In Figure 6, indicates the downlink blocking probability, and their values are not more than 0.125 for different and . At the zero point, the blocking probability is close to zero unless . In real network, the condition of is rarely. Therefore, the MSaMC has very lower blocking probability.

In the following, we analyze the time complexity of MSaMC. The first step of MSaMC takes the time complexity of to identify available core switches. In the second step, the MSaMC needs to find the appropriate core switches. We need time to calculate the blocking probability of available downlinks at time-slot and select the appropriate core switches to the set , where . In the end, we take time to construct the optimal paths from source edge switch to destination edge switches. Thus the computational complexity of MSaMC is given by

Note that the complexity of the algorithm is polynomial with the number of core switches and the number of edge switches , which means that the computational complexity is rather lower if the fanout is very small. Therefore, the algorithm is time-efficient in multicast scheduling.

6. Simulation Results

In this section, we utilize network simulator NS2 to evaluate the effectiveness of MSaMC in fat-tree DCNs in terms of the average delay variance (ADV) of links with different time-slots. Afterwards, we compare the performance between MSaMC and SLMR algorithm with the unicast traffic [4] and present the comparison between MSaMC and BCMS algorithm with the multicast traffic [5].

6.1. Simulation Settings

The simulation network topology adopts 1024 servers, 128 edge switches, 128 aggregation switches, and 64 core switches. The related network parameters are set in Table 3. Each flow has a bandwidth demand with the bandwidth of 10 Mbps [4]. For the fat-tree topology, we consider mixed traffic distribution of both unicast and multicast traffic. For unicast traffic, the flow destinations of a source server are uniformly distributed in all other servers. The packet length is uniformly distributed between 800 and 1,400 bytes and the size of each multicast flow is equal [17, 18].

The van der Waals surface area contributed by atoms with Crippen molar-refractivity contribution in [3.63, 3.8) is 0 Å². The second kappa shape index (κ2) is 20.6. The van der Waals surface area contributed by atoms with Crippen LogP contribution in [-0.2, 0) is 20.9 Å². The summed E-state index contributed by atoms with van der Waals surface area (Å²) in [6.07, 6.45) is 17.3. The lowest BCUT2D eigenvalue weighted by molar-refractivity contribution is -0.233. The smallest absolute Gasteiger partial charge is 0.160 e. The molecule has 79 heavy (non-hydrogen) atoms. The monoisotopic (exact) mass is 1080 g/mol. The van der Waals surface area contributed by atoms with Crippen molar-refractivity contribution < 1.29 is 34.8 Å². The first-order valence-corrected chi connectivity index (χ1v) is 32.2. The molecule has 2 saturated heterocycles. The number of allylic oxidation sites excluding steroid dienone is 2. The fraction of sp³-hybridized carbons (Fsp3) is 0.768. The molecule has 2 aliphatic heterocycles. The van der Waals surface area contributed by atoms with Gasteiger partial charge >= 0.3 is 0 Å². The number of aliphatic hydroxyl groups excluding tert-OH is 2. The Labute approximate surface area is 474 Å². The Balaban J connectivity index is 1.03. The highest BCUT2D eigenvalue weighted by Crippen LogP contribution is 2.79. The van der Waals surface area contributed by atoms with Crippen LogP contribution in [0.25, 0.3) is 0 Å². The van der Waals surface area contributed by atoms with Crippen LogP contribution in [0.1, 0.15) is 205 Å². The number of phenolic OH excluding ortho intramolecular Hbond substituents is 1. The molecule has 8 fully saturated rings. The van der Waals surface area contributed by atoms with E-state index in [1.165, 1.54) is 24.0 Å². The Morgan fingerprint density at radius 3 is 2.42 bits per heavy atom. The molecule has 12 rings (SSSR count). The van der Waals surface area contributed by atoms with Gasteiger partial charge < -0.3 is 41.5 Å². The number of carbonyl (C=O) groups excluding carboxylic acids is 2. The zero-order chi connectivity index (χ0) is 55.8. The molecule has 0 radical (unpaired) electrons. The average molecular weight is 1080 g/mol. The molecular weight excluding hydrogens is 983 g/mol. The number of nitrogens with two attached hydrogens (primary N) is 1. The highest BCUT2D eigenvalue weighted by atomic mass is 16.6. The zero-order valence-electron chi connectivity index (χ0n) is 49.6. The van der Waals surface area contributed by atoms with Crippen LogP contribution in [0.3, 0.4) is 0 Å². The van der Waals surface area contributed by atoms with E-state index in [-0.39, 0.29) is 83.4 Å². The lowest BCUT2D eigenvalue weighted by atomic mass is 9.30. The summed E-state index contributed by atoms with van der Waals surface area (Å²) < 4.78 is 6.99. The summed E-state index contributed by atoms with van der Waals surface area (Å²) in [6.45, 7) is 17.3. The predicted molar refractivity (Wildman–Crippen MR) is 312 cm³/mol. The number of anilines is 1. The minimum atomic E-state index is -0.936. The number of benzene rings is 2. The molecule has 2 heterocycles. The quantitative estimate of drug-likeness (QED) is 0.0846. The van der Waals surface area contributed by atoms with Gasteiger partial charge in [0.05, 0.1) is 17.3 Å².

Table 3: Parameter setting.
6.2. Comparison of Average Delay Variance

In this subsection, we first define the average delay variance (ADV) and then compare the ADV of the uplink and downlink by the different number of packets.

Definition 5 (average delay variance). Average delay variance (ADV) is defined as the average of the sum of the transmission delay differences of the two adjacent packets in a multicast subnetwork; that is,where is the number of available links, is the number of packets in an available link, and indicates the transmission delay of packet at time-slot .

WE take ADV as a metric for the network state of multicast subnetwork. The smaller the ADV is, the more stable the network state is, vice versa.

Figure 7 shows the average delay variance (ADV) of links as the number of packets grows. As the link remaining bandwidth is taken as or , the average delay variance has bigger jitter. This is because the link remaining bandwidth cannot satisfy the multicast flow request at time-slot . The average delay variance is close to a straight line when the link remaining bandwidth is , which implies that the network state is very stable. Therefore, the simulation result manifests that the optimal value of the link remaining bandwidth is .

Figure 7: Average delay variance (ADV) comparison among the link of different remaining bandwidth.

From Figure 8, we observe that the jitter of uplink ADV is smaller than that of the downlink ADV. This is because the fat-tree DCN is a bipartition network; that is, the bandwidth of the uplink and downlink is equal. However, the downlink load is higher than the uplink load in the multicast traffic; therefore, the uplink state is more stable.

Figure 8: Average delay variance (ADV) comparison between uplink and downlink.